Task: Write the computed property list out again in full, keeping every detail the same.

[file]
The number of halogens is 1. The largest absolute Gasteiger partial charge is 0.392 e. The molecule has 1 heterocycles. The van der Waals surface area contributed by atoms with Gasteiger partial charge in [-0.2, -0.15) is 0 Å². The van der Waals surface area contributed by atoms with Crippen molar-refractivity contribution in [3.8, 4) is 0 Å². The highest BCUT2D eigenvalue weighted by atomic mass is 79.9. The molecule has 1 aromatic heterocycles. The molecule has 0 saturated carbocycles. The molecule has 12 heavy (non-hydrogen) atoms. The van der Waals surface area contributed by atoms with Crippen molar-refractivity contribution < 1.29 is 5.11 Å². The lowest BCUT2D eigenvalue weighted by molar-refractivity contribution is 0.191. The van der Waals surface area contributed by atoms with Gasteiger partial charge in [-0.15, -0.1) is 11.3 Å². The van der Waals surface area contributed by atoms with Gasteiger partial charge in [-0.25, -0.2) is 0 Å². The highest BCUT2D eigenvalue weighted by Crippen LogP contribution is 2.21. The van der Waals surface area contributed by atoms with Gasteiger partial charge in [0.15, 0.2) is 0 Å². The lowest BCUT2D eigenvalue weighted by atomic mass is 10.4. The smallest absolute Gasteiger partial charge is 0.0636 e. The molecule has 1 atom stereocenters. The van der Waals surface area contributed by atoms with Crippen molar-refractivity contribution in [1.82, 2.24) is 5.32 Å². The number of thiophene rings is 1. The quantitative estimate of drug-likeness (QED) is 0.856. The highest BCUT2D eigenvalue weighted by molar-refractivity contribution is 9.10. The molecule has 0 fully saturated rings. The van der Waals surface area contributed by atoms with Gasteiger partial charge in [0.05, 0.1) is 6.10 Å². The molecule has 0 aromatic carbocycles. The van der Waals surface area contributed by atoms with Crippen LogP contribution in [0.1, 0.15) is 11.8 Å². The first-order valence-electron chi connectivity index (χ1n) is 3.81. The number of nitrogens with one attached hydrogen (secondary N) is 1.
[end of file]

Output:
The number of halogens is 1. The largest absolute Gasteiger partial charge is 0.392 e. The molecule has 1 heterocycles. The van der Waals surface area contributed by atoms with Gasteiger partial charge in [-0.2, -0.15) is 0 Å². The van der Waals surface area contributed by atoms with Crippen molar-refractivity contribution in [3.8, 4) is 0 Å². The highest BCUT2D eigenvalue weighted by atomic mass is 79.9. The molecule has 1 aromatic heterocycles. The molecule has 0 saturated carbocycles. The molecule has 12 heavy (non-hydrogen) atoms. The van der Waals surface area contributed by atoms with Crippen molar-refractivity contribution < 1.29 is 5.11 Å². The lowest BCUT2D eigenvalue weighted by molar-refractivity contribution is 0.191. The van der Waals surface area contributed by atoms with Gasteiger partial charge in [-0.15, -0.1) is 11.3 Å². The van der Waals surface area contributed by atoms with Gasteiger partial charge in [-0.25, -0.2) is 0 Å². The highest BCUT2D eigenvalue weighted by Crippen LogP contribution is 2.21. The van der Waals surface area contributed by atoms with Gasteiger partial charge in [0.15, 0.2) is 0 Å². The lowest BCUT2D eigenvalue weighted by atomic mass is 10.4. The smallest absolute Gasteiger partial charge is 0.0636 e. The molecule has 1 atom stereocenters. The van der Waals surface area contributed by atoms with Crippen molar-refractivity contribution in [1.82, 2.24) is 5.32 Å². The number of thiophene rings is 1. The quantitative estimate of drug-likeness (QED) is 0.856. The highest BCUT2D eigenvalue weighted by molar-refractivity contribution is 9.10. The molecule has 0 fully saturated rings. The van der Waals surface area contributed by atoms with Gasteiger partial charge in [0.05, 0.1) is 6.10 Å². The molecule has 0 aromatic carbocycles. The van der Waals surface area contributed by atoms with Crippen LogP contribution in [0.1, 0.15) is 11.8 Å². The first-order valence-electron chi connectivity index (χ1n) is 3.81. The number of nitrogens with one attached hydrogen (secondary N) is 1.